Measuring Content Marketing Effectiveness and ROI – Part One
‘Content is king’ – that’s what marketers have been shouting from rooftops for the past decade, and with good reason. There’s no shortage of great (and not so great) content out there, but what exactly is it doing for your business?
Most importantly, how do you measure and demonstrate its success against your goals and content marketing objectives?
It’s tempting to begin producing content, syndicating and sharing it because it’s accepted that you need some sort of content strategy. But engaging in any type of marketing without a clear understanding of your end goals is a dangerous exercise, not least because it makes it very difficult to demonstrate what your company is getting in the way of return against all your efforts.
‘Success’ in marketing means different things to different people, but all too often success in the eyes of managers and stakeholders comes down to the bottom line. The importance of having clear content performance metrics in mind before starting on any campaign is paramount: knowing where you want to get to, makes it a lot easier to show progress along the way.
In the first of our series on content marketing ROI, we’ll discuss different ways of quantifying success, beginning with how setting clear objectives can help you to obtain the holy grail of content marketing- a proven return on investment.
What success looks like: setting clear content objectives
What is the end goal of digital marketing? Most businesses would immediately say ‘generating sales’, but on reflection there’s so much more to it than that. The smartest businesses have many goals besides driving sales, including (but not limited to):
- Lead generation and nurturing prospective clients
- Building brand awareness
- Demonstrating thought leadership
- Improving search rankings
There are of course many more worthy objectives, and if you wanted to be a reductionist about it, you could say that all of these are simply means to the same end: tactics that contribute to the final goal of – well, driving sales.
This is true in a sense, but if you really want to get the most out of your content marketing campaigns (and your marketing in general), it pays to consider these distinct goals carefully, as it will be much easier to demonstrate success, or failure, at a granular level.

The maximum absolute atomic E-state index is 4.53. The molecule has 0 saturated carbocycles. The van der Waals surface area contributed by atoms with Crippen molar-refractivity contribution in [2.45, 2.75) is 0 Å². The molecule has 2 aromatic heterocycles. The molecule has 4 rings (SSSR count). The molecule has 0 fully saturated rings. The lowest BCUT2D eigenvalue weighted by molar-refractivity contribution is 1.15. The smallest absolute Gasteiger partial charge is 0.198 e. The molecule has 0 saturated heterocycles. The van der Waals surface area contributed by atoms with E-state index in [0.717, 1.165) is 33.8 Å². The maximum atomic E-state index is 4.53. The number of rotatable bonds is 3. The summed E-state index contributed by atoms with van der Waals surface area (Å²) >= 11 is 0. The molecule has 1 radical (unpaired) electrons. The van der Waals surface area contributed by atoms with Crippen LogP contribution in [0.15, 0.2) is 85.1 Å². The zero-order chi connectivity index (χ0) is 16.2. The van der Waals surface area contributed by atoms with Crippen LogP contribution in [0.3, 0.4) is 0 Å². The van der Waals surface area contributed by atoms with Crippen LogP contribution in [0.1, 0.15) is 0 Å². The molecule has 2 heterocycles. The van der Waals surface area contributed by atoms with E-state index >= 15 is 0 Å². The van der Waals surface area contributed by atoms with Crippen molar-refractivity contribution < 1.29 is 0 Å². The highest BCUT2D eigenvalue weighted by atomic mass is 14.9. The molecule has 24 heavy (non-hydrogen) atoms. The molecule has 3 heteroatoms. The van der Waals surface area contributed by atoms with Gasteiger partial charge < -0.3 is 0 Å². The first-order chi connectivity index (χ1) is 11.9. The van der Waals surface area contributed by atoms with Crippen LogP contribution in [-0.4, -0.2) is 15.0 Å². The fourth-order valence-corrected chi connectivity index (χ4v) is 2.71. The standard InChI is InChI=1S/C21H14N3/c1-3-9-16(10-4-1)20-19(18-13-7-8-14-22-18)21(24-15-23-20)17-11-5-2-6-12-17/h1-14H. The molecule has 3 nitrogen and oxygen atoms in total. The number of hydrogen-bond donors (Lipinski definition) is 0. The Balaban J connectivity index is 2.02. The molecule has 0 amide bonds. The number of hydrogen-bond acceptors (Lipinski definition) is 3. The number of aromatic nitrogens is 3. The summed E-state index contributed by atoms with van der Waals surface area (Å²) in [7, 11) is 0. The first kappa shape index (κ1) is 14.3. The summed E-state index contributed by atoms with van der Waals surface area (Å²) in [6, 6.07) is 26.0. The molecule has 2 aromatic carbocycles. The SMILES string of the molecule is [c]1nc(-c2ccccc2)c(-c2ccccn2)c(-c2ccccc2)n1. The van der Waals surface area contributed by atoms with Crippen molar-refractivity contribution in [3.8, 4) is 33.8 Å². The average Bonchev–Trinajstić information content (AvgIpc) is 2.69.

It’s also worth saying that too many objectives can make things difficult in terms of tracking success, and staying focused on what your business needs. Usually, three or four clear and measurable objectives are enough to keep things centered and relevant.
To that end, let’s take a look at each objective in more detail.
Lead generation and nurturing prospective clients
If driving sales is a sprint, then lead generation can be considered a marathon. Instead of getting your customers to sign on the dotted line, lead generation is about identifying potential customers and making them aware of your products or services. Lead generation also goes beyond this by seeking to cultivate a long term relationship with your potential client.
Lead generation is especially important for businesses with more complex offerings. This includes professional services (such as accountancy, for example) and ‘big ticket’ items that people spend a lot of time mulling over, such as buying cars or home appliances. These longer term purchasing decisions call for persuasive types of content, strategically delivered throughout the buyers journey, that place you as an expert in your field, like producing e-books, white papers, case studies, instructional guides and in-depth opinion pieces that help build confidence around a tricky purchase decision.